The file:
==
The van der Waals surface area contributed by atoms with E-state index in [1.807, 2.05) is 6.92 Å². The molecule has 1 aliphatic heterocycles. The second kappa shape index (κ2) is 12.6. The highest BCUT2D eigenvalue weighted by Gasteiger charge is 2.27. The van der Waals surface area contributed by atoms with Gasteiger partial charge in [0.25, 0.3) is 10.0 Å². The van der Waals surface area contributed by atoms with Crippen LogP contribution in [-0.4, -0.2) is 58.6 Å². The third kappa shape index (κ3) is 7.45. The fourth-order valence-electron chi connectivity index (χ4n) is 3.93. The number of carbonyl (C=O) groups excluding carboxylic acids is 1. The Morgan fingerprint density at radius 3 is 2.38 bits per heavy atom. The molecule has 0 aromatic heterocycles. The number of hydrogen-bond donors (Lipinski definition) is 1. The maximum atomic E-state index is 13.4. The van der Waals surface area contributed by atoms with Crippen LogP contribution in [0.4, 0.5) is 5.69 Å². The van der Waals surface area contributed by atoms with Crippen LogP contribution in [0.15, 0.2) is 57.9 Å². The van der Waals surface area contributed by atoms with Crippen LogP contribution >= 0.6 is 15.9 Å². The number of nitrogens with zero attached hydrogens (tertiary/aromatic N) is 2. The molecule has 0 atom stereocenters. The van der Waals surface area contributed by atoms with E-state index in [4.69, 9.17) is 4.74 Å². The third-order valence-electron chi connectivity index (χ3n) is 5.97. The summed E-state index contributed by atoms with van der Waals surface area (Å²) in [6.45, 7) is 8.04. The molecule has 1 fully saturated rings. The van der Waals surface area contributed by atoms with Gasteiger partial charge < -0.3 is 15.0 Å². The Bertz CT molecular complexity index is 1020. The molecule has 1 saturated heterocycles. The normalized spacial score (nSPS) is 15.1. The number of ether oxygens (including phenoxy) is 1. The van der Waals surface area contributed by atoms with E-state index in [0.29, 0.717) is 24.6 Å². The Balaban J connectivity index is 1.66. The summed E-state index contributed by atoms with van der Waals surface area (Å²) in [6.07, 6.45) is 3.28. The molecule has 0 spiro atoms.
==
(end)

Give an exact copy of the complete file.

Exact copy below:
The van der Waals surface area contributed by atoms with E-state index in [1.807, 2.05) is 6.92 Å². The molecule has 1 aliphatic heterocycles. The second kappa shape index (κ2) is 12.6. The highest BCUT2D eigenvalue weighted by Gasteiger charge is 2.27. The van der Waals surface area contributed by atoms with Gasteiger partial charge in [0.25, 0.3) is 10.0 Å². The van der Waals surface area contributed by atoms with Crippen LogP contribution in [-0.4, -0.2) is 58.6 Å². The third kappa shape index (κ3) is 7.45. The fourth-order valence-electron chi connectivity index (χ4n) is 3.93. The number of carbonyl (C=O) groups excluding carboxylic acids is 1. The Morgan fingerprint density at radius 3 is 2.38 bits per heavy atom. The molecule has 0 aromatic heterocycles. The number of hydrogen-bond donors (Lipinski definition) is 1. The maximum atomic E-state index is 13.4. The van der Waals surface area contributed by atoms with Crippen LogP contribution in [0.4, 0.5) is 5.69 Å². The van der Waals surface area contributed by atoms with Crippen LogP contribution in [0.15, 0.2) is 57.9 Å². The van der Waals surface area contributed by atoms with Crippen LogP contribution >= 0.6 is 15.9 Å². The number of nitrogens with zero attached hydrogens (tertiary/aromatic N) is 2. The molecule has 0 atom stereocenters. The van der Waals surface area contributed by atoms with E-state index in [4.69, 9.17) is 4.74 Å². The third-order valence-electron chi connectivity index (χ3n) is 5.97. The summed E-state index contributed by atoms with van der Waals surface area (Å²) in [6.45, 7) is 8.04. The molecule has 1 fully saturated rings. The van der Waals surface area contributed by atoms with Gasteiger partial charge < -0.3 is 15.0 Å². The Bertz CT molecular complexity index is 1020. The molecule has 1 saturated heterocycles. The normalized spacial score (nSPS) is 15.1. The number of ether oxygens (including phenoxy) is 1. The van der Waals surface area contributed by atoms with E-state index in [0.29, 0.717) is 24.6 Å². The Balaban J connectivity index is 1.66. The summed E-state index contributed by atoms with van der Waals surface area (Å²) in [6.07, 6.45) is 3.28. The molecule has 0 spiro atoms.